00abuse

Joshuak
6/6/2019 15:44 EST

Oh, or you could contact a Irish Immigration Lawyer.

Post a Reply

00abuse

mskris1014
6/6/2019 17:12 EST

Thanks very much for your thoughtful and informative response.

Post a Reply

00abuse

Expatriate Health Insurance

Get a quote for expat health insurance in Ireland.

International Moving Companies

Moving to Ireland? Get a moving quote.


Mail Forwarding to Ireland

Mail Forwarding to Ireland.


Expat Tax

Expat Tax Preparation, Expat Tax Professionals

Join Today (free)

Join Expat Exchange to meet expats in your area or get advice before your move. It's FREE and takes 1 minute!

Expatriate Health Insurance

Get a quote for expat health insurance in Ireland from our partner, Cigna Global Health.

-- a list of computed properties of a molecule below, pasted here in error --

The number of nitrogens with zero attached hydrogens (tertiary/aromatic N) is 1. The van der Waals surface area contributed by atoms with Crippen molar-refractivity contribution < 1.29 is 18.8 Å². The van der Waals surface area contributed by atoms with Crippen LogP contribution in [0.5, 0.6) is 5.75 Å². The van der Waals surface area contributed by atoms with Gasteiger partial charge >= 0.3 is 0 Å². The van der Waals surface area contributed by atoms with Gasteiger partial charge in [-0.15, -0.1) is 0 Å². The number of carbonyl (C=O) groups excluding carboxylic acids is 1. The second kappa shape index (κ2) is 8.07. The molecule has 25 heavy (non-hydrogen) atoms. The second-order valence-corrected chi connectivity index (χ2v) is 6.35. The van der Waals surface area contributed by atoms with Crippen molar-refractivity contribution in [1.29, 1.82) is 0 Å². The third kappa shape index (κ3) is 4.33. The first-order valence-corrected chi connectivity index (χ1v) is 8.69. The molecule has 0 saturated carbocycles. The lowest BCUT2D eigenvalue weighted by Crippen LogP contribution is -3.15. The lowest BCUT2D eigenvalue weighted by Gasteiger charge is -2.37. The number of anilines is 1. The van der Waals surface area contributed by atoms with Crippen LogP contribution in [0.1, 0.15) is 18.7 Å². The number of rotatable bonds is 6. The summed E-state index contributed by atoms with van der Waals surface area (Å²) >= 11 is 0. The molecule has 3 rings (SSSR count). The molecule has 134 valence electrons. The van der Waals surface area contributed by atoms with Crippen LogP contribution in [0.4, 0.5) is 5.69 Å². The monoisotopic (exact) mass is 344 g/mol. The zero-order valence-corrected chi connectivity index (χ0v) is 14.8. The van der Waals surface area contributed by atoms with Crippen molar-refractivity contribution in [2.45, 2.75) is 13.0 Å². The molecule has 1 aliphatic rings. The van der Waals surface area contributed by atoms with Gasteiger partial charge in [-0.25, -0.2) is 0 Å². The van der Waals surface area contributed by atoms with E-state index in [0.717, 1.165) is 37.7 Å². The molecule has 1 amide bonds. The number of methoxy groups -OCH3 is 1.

Get a Quote

Culture-Shock-in-EnniscorthyAn Expat Talks about Culture Shock & Living in Enniscorthy, Ireland

An expat in Enniscorthy, County Wexford in Ireland offers a colorful culture shock report. He is a dual citizen of the U.S. and Ireland and offers some great information about the details of moving to Ireland.

An expat in Enniscorthy, County Wexford in Ireland offers a colorful culture shock report. He is a dual citizen of the U.S. and Ireland and offers some great information about the details of moving t...

Living-in-TubbercurryAn Expat Discusses Living in Tubbercurry, Ireland

An expat living in Tubbercurry, Ireland (aka Tobercurry) talks about residency requirements, finding work in or near Tubbercurry, cost of living and more. She and her husband love being retired in Tubbercurry and appreciate how welcoming the locals are to outsiders.

An expat living in Tubbercurry, Ireland (aka Tobercurry) talks about residency requirements, finding work in or near Tubbercurry, cost of living and more. She and her husband love being retired in Tub...

10 Tips for Living in Ireland